HUGH: My father was a career soldier. Interestingly, he served in India for several years in the early 1930s. He would often tell us what a wonderful country it [India] was. My parents always taught me to appreciate beautiful things. So, I felt fortunate when I was employed by Christie’s in 1978, where I worked for the next forty years.
I took my first auction in 1984. Since then, I have been lucky enough to take over 2,300 auctions for them. Well, not only in London, where I live. But also in New York, Los Angeles, Hong Kong, Dubai, Geneva, and Amsterdam.
Overall, my gavel has fallen on a variety of over 310,000 works of art for a total of US$3.4 billion. At the same time, I have been invited by numerous charities to help them raise funds by being their auctioneer.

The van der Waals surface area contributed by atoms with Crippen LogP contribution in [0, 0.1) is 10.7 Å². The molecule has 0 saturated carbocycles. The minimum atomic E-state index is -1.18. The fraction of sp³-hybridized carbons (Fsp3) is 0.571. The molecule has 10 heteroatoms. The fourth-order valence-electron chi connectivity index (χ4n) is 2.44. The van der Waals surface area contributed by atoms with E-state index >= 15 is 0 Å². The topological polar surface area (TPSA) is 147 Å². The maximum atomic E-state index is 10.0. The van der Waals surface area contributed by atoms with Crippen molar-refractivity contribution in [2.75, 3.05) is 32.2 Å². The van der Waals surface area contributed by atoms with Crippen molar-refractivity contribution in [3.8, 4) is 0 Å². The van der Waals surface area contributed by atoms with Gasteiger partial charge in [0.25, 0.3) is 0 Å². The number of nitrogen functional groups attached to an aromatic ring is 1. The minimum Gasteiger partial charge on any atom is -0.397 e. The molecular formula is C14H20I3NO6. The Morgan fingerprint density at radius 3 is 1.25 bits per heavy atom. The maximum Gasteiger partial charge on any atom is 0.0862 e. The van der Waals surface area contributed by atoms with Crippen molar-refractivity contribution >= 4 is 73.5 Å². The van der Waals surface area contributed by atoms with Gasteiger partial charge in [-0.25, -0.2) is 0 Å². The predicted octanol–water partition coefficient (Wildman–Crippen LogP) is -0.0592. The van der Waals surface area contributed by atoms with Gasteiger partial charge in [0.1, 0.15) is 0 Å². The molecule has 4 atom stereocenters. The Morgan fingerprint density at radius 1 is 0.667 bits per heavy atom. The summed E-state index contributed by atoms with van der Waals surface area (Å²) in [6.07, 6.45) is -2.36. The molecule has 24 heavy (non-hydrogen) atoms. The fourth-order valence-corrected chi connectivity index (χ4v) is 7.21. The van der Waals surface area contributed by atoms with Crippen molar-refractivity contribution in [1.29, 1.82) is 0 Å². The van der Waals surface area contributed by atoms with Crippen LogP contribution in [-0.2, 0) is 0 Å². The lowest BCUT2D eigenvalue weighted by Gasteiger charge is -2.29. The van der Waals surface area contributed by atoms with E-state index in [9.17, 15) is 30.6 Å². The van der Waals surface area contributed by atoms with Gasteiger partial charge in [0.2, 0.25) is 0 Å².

During the course of my career, I have taken over 800 charity auctions around the world. I raised a total of US$120 million. When you add these to the Christie’s auctions, there cannot be many more experienced international auctioneers in the world.
One of the few things I had never auctioned before last week, was “human beings”. So, having now taken the IPL auction, I can happily add that to my repertoire.
TIM: From Britain to India, describe your journey of landing in the Pink City for being an experienced International auctioneer to impress the bidders?
HUGH: I had already taken ten auctions in India before, four commercial and six charity ones, predominantly in Mumbai and Delhi, with one in Chandigarh.